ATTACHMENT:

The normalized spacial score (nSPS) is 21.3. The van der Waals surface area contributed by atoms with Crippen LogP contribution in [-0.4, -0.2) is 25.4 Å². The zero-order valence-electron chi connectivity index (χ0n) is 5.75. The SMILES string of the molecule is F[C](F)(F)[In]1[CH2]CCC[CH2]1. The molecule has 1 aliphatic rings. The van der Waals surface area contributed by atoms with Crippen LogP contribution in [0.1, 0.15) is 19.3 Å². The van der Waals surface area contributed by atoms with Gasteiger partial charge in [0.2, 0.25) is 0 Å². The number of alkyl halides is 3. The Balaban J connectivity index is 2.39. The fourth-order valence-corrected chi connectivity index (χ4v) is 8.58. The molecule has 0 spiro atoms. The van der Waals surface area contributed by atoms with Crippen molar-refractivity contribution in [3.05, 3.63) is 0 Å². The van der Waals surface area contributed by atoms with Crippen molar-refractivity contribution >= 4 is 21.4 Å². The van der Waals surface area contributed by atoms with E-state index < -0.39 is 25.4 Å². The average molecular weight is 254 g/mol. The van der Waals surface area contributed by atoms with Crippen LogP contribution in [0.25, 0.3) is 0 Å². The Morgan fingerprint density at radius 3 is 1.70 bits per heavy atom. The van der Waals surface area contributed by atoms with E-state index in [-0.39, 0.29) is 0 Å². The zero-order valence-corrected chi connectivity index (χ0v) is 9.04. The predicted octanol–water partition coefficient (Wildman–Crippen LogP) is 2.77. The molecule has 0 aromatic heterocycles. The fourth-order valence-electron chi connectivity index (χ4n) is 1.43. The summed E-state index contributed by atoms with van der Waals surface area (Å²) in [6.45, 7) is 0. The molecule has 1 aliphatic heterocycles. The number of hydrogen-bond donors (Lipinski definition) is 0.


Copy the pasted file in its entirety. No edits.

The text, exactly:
The normalized spacial score (nSPS) is 21.3. The van der Waals surface area contributed by atoms with Crippen LogP contribution in [-0.4, -0.2) is 25.4 Å². The zero-order valence-electron chi connectivity index (χ0n) is 5.75. The SMILES string of the molecule is F[C](F)(F)[In]1[CH2]CCC[CH2]1. The molecule has 1 aliphatic rings. The van der Waals surface area contributed by atoms with Crippen LogP contribution in [0.1, 0.15) is 19.3 Å². The van der Waals surface area contributed by atoms with Gasteiger partial charge in [0.2, 0.25) is 0 Å². The number of alkyl halides is 3. The Balaban J connectivity index is 2.39. The fourth-order valence-corrected chi connectivity index (χ4v) is 8.58. The molecule has 0 spiro atoms. The van der Waals surface area contributed by atoms with Crippen molar-refractivity contribution in [3.05, 3.63) is 0 Å². The van der Waals surface area contributed by atoms with Crippen molar-refractivity contribution >= 4 is 21.4 Å². The van der Waals surface area contributed by atoms with E-state index < -0.39 is 25.4 Å². The average molecular weight is 254 g/mol. The van der Waals surface area contributed by atoms with Crippen LogP contribution in [0.25, 0.3) is 0 Å². The Morgan fingerprint density at radius 3 is 1.70 bits per heavy atom. The van der Waals surface area contributed by atoms with E-state index in [-0.39, 0.29) is 0 Å². The zero-order valence-corrected chi connectivity index (χ0v) is 9.04. The predicted octanol–water partition coefficient (Wildman–Crippen LogP) is 2.77. The molecule has 0 aromatic heterocycles. The fourth-order valence-electron chi connectivity index (χ4n) is 1.43. The summed E-state index contributed by atoms with van der Waals surface area (Å²) in [6.45, 7) is 0. The molecule has 1 aliphatic heterocycles. The number of hydrogen-bond donors (Lipinski definition) is 0.